Did you know that in Kazakhstan we live in the country with the deadliest roads? Every year, 3,000 people die on roads in Kazakhstan, and over 30,000 are injured. Imagine if an airplane crashed every month! Would you fly?

We are 11 times more likely to die in a traffic accident in Kazakhstan than in Norway. Indeed, the numbers for road deaths are high in all Central Asian countries.

The High Toll of Traffic Injuries in Central Asia
Source: WHO, 2013

Globally, road traffic injuries are the leading cause of death among people aged between 15 and 29 years. Not cancer, not heart diseases, and not wars.

Life changing injuries and deaths affect countries in terms of health care and economic costs – the annual economic loss of road deaths in Central Asian countries is estimated at around 3-4% of GDP.

But beyond this monetary value, lies a person’s life. 

Confessions of an Armenian (aspirational former) smoker

Vigen Sargsyan's picture
no smoking Armenia
First confession: I am a seasoned smoker.

Next confession: I have long dreamed of adding “former” to that status. From time to time, my inner struggle reaches a crescendo, but then the momentum vanishes until the next wave of self-examination.
Smoking is the worst, if not the most stupid habit I have. I definitely understand that the damage caused to my health from smoking cannot be undone. I suspect my habit is a bit generational: my father was a smoker – until the doctors came up with a verdict – and the smell of smoke has been at home since my childhood. My son picked it up too, unfortunately. The only change between the generations is that my dad smoked at the table; these days we lean on the balcony.

Do the right thing: Tax tobacco!

Alex Kremer's picture
Also available in: Română | Русский
Both my grandfathers smoked when they were young. My father’s father was a shopkeeper who smoked a pipe and my mother’s father was a smallholder who smoked cigarettes. Both died of heart failure and left my grandmothers as widows. My father grew up as a little boy in an atmosphere of pipe smoke and sometimes I wonder whether this contributed to his asthma and his own heart problems. My mother became a doctor, a cancer specialist, and she always used to tell my brother and me that we should never smoke, because she saw every day what smoking had done to her patients.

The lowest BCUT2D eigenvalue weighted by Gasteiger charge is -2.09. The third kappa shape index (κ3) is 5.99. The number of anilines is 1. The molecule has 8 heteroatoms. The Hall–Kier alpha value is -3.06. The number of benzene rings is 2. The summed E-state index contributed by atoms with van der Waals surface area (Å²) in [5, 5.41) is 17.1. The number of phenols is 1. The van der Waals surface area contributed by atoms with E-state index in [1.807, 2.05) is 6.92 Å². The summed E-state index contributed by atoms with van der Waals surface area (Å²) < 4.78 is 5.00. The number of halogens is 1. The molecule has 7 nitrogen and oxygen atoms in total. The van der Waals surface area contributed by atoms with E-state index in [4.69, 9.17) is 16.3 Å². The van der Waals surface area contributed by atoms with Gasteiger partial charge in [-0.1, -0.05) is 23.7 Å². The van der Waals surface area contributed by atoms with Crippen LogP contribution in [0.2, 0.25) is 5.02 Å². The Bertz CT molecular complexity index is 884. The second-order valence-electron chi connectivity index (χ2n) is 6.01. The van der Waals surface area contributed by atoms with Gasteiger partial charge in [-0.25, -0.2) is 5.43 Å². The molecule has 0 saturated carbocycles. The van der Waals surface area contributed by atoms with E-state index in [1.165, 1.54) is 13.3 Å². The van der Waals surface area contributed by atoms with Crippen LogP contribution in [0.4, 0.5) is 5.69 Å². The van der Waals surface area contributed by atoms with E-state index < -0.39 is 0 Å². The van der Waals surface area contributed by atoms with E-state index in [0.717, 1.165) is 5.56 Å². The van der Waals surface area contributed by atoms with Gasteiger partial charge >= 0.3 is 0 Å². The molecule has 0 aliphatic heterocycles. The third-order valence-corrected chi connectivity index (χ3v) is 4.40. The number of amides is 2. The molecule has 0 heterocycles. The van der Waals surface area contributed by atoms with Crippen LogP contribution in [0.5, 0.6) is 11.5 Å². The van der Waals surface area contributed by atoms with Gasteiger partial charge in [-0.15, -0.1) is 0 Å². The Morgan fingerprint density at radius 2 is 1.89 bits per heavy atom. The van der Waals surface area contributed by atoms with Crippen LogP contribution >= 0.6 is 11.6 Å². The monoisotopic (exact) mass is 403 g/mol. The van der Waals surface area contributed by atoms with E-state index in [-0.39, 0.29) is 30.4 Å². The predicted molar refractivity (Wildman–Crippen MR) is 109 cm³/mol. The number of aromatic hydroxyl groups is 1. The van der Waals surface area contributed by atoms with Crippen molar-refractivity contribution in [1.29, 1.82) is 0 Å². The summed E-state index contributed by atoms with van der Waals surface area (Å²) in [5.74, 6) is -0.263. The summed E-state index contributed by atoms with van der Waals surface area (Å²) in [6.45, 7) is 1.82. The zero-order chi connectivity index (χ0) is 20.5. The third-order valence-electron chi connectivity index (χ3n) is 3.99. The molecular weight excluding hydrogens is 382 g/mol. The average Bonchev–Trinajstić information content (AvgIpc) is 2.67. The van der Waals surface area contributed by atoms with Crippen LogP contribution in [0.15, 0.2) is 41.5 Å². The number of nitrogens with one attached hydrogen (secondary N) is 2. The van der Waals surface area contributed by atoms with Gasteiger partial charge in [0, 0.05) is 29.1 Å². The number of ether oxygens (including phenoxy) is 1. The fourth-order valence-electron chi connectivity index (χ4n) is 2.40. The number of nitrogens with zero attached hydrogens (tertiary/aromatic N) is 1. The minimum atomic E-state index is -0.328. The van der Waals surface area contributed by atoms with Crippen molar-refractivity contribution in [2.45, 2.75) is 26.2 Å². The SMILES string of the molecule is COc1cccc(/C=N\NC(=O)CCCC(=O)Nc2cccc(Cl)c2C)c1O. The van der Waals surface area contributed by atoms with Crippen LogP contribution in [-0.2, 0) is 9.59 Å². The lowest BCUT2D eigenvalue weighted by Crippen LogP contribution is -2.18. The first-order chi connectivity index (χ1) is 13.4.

Să facem ce e corect – să taxăm tutunul

Alex Kremer's picture
Also available in: English | Русский
Ambii mei bunici fumau în tinerețe. Bunelul din partea tatălui fuma pipa, iar cel din partea mamei era fermier și fuma țigări. Ambii au lăsat bunicile văduve fiind răpiți de atac de cord. Tatăl meu a crescut într-o atmosferă unde permanent inhala fumul de pipă, și uneori mă întreb dacă aceasta a contribuit la problemele lui astmatice și de inima. Mama a devenit medic, specialist în domeniul cancerului și permanent ne spunea, mie și fratelui, să nu fumăm niciodată, deoarece ea zilnic vedea cum suferă pacienții săi din cauza fumatului.

Proud to celebrate 25 years of partnership for a more prosperous and equal Romania

Elisabetta Capannelli's picture
Also available in: Română | Русский

In 1991, the World Bank Group opened its resident office in Bucharest and this November we will celebrate 25 years of continued presence in Romania. Romania joined the World Bank in 1972, yet it is really 1991 that marks the opening of the institution’s presence in Romania and our new role in a free and democratic nation. 

A quarter century is the measure of a generation and it is as an important milestone for an institution, as it is for a human being. Our presence in Romania has matured together with the country’s first generation of people born in a free economy and society. The challenges they faced, where the face of our support for change.